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Worldwide Variation in the Value Premium

Posted in Value Premium

Is the value premium consistent across equity markets worldwide? In their May 2013 paper entitled “Value around the World”, Nilufer Caliskan and Thorsten Hensyz measure returns for stock portfolios sorted on value in 41 countries and investigate how cultural differences affect the magnitude of the value premium. Each month in each country, they sort stocks based on prior-year price-to-book value ratio into equally weighted fifths (quintiles), designating the bottom quintile as the value portfolio and the top quintile as the growth portfolio. The value premium is the difference in average monthly gross returns between the value and growth portfolios. They use survey responses from economics students (for the 2006-2010 International Test on Risk Attitudes) to derive two measures of cultural differences, patience and risk aversion. Patience is the percentage of respondents willing to wait for a higher return, and risk aversion is the average reward-to-potential loss ratio required by respondents.¬†Using monthly stock prices and annual book values for firms in 41 country markets as available during December 1979 (various series begin in the 1980s, 1990s and 2000s) through December 2011, along with the specified survey responses,¬†they find that:

  • Russia, Chile and Italy are the least patient countries, while northern European countries are the most patient. The U.S and the UK are mid-range.
  • The most risk-tolerant countries are Australia, New Zealand and Malaysia, while the most risk-averse are Poland, Hong Kong, Thailand and Canada. The U.S. (UK) is relatively risk-tolerant (risk-averse).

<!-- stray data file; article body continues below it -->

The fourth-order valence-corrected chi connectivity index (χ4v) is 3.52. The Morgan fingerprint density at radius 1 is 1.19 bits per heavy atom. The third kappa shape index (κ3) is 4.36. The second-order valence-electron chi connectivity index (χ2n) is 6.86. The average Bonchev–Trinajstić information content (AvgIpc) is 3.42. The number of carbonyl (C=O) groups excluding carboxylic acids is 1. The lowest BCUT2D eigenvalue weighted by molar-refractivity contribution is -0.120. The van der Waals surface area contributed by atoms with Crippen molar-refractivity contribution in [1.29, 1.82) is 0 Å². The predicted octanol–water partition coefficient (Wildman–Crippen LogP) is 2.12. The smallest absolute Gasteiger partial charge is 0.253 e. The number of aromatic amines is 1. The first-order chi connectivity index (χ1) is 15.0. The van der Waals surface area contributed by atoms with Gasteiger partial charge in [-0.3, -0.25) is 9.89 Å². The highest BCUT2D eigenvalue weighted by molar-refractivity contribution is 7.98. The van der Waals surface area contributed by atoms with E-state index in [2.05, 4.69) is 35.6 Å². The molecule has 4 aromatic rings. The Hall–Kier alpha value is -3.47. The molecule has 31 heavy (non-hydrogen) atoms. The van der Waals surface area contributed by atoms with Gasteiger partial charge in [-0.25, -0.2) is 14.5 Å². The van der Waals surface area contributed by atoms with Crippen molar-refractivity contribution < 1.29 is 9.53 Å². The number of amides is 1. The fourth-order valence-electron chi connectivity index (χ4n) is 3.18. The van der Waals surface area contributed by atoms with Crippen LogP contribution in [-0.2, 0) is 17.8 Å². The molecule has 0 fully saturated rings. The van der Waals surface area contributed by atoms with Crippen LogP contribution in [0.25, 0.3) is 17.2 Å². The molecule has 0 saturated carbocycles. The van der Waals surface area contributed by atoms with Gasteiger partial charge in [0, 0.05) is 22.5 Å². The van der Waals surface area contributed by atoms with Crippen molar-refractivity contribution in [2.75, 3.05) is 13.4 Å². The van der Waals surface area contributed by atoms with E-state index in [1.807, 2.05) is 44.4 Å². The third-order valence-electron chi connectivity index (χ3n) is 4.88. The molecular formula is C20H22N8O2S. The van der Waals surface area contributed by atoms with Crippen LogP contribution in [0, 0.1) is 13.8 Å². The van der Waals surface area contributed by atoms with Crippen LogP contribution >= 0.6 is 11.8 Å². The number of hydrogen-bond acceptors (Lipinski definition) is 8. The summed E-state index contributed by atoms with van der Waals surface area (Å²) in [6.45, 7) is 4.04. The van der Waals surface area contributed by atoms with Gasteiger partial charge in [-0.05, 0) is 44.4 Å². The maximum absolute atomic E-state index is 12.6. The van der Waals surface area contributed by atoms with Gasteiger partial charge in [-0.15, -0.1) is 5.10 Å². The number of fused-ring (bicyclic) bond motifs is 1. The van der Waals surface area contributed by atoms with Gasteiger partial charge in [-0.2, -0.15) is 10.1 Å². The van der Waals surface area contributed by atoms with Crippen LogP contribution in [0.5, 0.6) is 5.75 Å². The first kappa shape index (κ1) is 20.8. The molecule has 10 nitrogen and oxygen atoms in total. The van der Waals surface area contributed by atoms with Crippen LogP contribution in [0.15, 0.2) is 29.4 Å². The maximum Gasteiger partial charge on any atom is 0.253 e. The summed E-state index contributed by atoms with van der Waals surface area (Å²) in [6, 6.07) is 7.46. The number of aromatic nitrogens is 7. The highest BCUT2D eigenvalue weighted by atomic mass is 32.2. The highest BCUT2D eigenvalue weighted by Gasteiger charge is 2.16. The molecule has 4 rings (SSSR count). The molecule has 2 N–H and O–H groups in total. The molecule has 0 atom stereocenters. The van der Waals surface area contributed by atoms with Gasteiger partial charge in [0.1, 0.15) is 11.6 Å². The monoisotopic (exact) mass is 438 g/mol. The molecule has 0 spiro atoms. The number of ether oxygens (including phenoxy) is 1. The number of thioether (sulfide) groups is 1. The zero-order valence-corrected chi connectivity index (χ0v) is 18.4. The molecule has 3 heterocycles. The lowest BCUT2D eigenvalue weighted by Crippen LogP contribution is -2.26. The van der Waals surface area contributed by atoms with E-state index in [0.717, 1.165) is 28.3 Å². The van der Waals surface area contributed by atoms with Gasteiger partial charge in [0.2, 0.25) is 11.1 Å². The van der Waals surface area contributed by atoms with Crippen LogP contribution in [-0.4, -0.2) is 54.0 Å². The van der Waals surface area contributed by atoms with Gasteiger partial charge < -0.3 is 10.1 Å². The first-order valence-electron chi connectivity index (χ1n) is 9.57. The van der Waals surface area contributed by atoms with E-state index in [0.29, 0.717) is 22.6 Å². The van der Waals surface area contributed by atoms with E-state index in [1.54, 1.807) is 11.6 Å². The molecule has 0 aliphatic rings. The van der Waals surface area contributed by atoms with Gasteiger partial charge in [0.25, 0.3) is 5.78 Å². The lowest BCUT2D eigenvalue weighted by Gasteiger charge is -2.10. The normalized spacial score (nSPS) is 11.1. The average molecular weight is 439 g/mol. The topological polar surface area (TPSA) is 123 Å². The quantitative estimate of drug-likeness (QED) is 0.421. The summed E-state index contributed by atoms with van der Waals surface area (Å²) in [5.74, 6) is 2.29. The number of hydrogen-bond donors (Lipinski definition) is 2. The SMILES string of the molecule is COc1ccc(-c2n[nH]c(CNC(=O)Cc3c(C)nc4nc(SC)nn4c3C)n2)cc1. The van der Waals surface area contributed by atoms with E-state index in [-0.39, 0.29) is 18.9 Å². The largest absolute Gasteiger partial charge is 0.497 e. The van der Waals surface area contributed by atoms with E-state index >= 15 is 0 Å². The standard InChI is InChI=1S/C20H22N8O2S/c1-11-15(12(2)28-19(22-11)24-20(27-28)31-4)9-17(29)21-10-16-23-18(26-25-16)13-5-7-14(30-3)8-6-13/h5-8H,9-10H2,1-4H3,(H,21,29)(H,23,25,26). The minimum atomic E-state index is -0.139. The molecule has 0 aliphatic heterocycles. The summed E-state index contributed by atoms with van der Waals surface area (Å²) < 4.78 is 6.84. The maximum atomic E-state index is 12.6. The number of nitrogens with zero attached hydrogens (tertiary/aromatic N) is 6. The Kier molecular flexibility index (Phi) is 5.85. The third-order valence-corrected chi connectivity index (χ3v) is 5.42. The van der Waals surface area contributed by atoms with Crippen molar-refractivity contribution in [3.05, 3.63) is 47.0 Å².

• The gross value premium is positive in all 41 country markets, ranging from a monthly 0.16% in the Netherlands to 4.8% in Romania and exhibiting statistical significance in 34 markets.
  • Across countries, the value premium relates negatively to patience and positively to risk aversion. In other words, the value premium tends to be largest (smallest) in countries that are least (most) patient and most (least) risk-averse.
  • Average stock volatility also relates negatively to patience and positively to risk aversion, but cultural effects on the value premium persist after controlling for average stock volatility.

In summary, evidence indicates that the equity value premium is pervasive worldwide, but varying in magnitude according to the patience and risk aversion of local investors.

Cautions regarding findings include:

  • Estimates of country value premiums are gross. Accounting for trading frictions, shorting costs and shorting feasibility would reduce and possibly eliminate premiums.
  • Trading frictions may vary across country markets in a way that suppresses differences in gross value premiums (highest frictions in the least patient and most risk-averse countries).
  • Patience and risk aversion may differ for investors and economics students.
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